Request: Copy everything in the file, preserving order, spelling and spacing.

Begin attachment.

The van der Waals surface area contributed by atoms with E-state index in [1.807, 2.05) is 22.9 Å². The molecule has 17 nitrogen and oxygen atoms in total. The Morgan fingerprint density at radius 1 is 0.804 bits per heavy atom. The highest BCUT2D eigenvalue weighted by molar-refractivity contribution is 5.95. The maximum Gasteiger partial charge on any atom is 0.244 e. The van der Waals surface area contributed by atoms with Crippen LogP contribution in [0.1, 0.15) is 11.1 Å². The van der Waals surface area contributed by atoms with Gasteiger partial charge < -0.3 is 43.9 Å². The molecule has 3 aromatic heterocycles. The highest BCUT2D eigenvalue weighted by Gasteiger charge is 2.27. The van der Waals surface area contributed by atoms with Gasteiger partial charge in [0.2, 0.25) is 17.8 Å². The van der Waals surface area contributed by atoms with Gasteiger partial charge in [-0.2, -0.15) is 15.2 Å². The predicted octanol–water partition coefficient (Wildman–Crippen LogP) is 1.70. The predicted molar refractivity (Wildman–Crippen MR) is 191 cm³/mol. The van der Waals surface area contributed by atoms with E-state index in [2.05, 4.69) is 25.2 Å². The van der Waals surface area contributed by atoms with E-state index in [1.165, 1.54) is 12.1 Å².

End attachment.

The van der Waals surface area contributed by atoms with E-state index in [1.807, 2.05) is 22.9 Å². The molecule has 17 nitrogen and oxygen atoms in total. The Morgan fingerprint density at radius 1 is 0.804 bits per heavy atom. The highest BCUT2D eigenvalue weighted by molar-refractivity contribution is 5.95. The maximum Gasteiger partial charge on any atom is 0.244 e. The van der Waals surface area contributed by atoms with Crippen LogP contribution in [0.1, 0.15) is 11.1 Å². The van der Waals surface area contributed by atoms with Gasteiger partial charge < -0.3 is 43.9 Å². The molecule has 3 aromatic heterocycles. The highest BCUT2D eigenvalue weighted by Gasteiger charge is 2.27. The van der Waals surface area contributed by atoms with Gasteiger partial charge in [0.2, 0.25) is 17.8 Å². The van der Waals surface area contributed by atoms with Gasteiger partial charge in [-0.2, -0.15) is 15.2 Å². The predicted octanol–water partition coefficient (Wildman–Crippen LogP) is 1.70. The predicted molar refractivity (Wildman–Crippen MR) is 191 cm³/mol. The van der Waals surface area contributed by atoms with E-state index in [2.05, 4.69) is 25.2 Å². The van der Waals surface area contributed by atoms with E-state index in [1.165, 1.54) is 12.1 Å².